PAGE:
As a general practice, students’ situations should not be referred to as ‘cases’ as this reflects more the medical/individual model of disability. FE and HE institutions should invest in smaller classrooms as it provides more time for individual attention.
FE and HE institutions need to organise courses to lecturers to create awareness how to make teaching, learning and assessing more inclusive for different disabilities. There should be public education to all stakeholders in schools and in the community about what self-advocacy is and how it can be implemented effectively within a social group.
If possible there should be an increment in the Supplementary Maintenance Grant that assists students financially to buy special equipment needed for their studies. Current practices of inclusive education should be evaluated with the participation of disabled youth attending such institutions.
Contact hours where students can ask lecturers about their academic problems should be available in all institutions. Distance learning needs to be developed further to make learning accessible for those who can’t attend lectures like the rest of the group.
There should be more direct communication between MATSEC Syllabus Boards and Examination Boards across all levels, namely SEC, Intermediate and Advanced. The MATSEC syllabi are too vast or the time to cover them is too short. This does not allow lecturers to pace the work.
Conclusion Disability should be addressed from a rights- based perspective. This would create consciousness on the notion of the ‘other’. There is a positive approach from administrators and FE and HE lecturers towards creating more inclusive and accessible FE and HE institutions.
Inclusive pedagogical and theoretical approaches would benefit all students and staff. There should be more funding allocated to FE and HE institutions to remove infrastructural, educational and social disabling barriers. Academic courses could be improved by implementing Universal Design for Learning principles that widen accessibility of information and assessment for a larger number of student population.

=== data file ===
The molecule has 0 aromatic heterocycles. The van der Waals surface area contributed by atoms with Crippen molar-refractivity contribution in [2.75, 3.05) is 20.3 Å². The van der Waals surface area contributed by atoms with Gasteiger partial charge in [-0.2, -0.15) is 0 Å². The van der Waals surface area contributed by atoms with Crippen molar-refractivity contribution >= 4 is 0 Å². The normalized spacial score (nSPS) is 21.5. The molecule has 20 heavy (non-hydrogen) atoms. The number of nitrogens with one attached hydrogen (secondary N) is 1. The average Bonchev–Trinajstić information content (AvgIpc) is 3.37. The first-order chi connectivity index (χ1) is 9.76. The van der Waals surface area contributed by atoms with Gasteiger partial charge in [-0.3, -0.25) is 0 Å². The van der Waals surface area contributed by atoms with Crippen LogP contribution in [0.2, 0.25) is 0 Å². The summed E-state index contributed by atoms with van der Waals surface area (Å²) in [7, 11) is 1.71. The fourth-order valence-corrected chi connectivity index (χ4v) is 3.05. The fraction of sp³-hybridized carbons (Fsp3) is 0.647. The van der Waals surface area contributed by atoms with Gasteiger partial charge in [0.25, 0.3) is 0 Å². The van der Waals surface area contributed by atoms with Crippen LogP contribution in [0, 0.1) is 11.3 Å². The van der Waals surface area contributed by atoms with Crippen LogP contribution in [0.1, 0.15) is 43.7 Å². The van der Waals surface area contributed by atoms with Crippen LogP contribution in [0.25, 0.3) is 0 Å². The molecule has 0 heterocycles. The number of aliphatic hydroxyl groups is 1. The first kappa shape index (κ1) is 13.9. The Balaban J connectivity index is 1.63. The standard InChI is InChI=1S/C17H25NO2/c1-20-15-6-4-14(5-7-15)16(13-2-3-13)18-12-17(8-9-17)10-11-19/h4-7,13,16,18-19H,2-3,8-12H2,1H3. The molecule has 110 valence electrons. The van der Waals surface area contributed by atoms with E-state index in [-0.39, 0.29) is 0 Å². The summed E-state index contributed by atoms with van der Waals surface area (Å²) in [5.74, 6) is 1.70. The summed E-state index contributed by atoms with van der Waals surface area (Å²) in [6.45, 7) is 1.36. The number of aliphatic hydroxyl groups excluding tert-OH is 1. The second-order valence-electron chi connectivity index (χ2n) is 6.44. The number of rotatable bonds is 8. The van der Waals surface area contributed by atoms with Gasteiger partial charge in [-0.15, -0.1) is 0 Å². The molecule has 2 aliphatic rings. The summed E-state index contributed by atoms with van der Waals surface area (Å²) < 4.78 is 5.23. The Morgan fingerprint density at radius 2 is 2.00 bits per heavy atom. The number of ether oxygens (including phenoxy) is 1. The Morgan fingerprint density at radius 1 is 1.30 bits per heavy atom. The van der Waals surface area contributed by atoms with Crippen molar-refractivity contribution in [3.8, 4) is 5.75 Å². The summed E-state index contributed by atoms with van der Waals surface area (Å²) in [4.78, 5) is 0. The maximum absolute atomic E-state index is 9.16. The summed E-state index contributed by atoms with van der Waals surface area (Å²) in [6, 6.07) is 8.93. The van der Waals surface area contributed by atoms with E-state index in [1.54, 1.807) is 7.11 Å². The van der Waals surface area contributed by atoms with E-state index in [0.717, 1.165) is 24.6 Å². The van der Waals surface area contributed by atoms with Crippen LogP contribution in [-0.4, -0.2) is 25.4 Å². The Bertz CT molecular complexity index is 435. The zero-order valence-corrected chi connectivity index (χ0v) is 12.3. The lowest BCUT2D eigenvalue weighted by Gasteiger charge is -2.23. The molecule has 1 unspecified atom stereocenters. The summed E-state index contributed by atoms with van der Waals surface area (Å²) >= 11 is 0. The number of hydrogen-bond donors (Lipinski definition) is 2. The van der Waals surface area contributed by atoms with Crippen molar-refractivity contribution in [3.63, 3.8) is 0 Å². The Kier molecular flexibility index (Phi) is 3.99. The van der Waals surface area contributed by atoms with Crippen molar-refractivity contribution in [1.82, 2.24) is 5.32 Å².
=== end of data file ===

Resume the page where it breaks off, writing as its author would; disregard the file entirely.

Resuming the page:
Reference: Adams, A. & Brown, S. (2006). Towards Inclusive Learning in Higher Education for disabled students. London (UK): Routledge. Barnes, C. & Mercer, G. (2011). Exploring disability. (2 nd ed.). Cambridge (UK): Polity. Barnes, C., Mercer, G. & Shakespeare, T. (2008). Exploring disability – a sociological introduction. Cambridge (UK): Polity Press. Goodley, D. (2011). Disability studies – an interdisciplinary introduction. London (UK): SAGE. Titchkosky, T. (2006). Disability, self, and society. London (UK): University of Toronto Press. Union of the Physically Impaired Against Segregation (1976). Fundamental principles of disability. Retrieved from disability- studies.leeds.ac.uk/.../UPIAS/fundamental%20principles.pdf accessed on 27/10/2013. Universal Design for Learning. Retrieved from http://www.udlcenter.org/aboutudl/whatisudl on 3/4/2014 http://www.udlcenter.org/aboutudl/whatisudl
Video clips: Disability awareness: http://ri.search.yahoo.com/_ylt=A2KLqIGY52RTT0wAnVD8w8Q F;_ylu=X3oDMTByZnJkbGl0BHNlYwNjZC10aHVtYgRzbGsDcGxh eQR2dGlkAw-- /RV=2/RE=1399150616/RO=10/RU=http%3a%2f%2fwww.youtub e.com%2fwatch%3fv%3dwzRQOfVvVh4/RK=0/RS=rHzX91e.I_iT 0D5v3SqGQCBG1_8- http://ri.search.yahoo.com/_ylt=A2KLqIGY52RTT0wAnVD8w8Q F;_ylu=X3oDMTByZnJkbGl0BHNlYwNjZC10aHVtYgRzbGsDcGxh eQR2dGlkAw-- /RV=2/RE=1399150616/RO=10/RU=http%3a%2f%2fwww.youtub e.com%2fwatch%3fv%3dwzRQOfVvVh4/RK=0/RS=rHzX91e.I_iT 0D5v3SqGQCBG1_8- Disability Services - University of South Australia: http://ri.search.yahoo.com/_ylt=A0LEVyPh52RTjUcAnIJXNyoA; _ylu=X3oDMTBsczhyOThwBHNlYwNjZC10aHVtYgRzbGsDcGxhe Q-- /RV=2/RE=1399150690/RO=10/RU=http%3a%2f%2fwww.youtub e.com%2fwatch%3fv%3dJTg- 4Hgcxvk/RK=0/RS=_7UeBEOjPrJ1l5o1U70J06ZcgcE-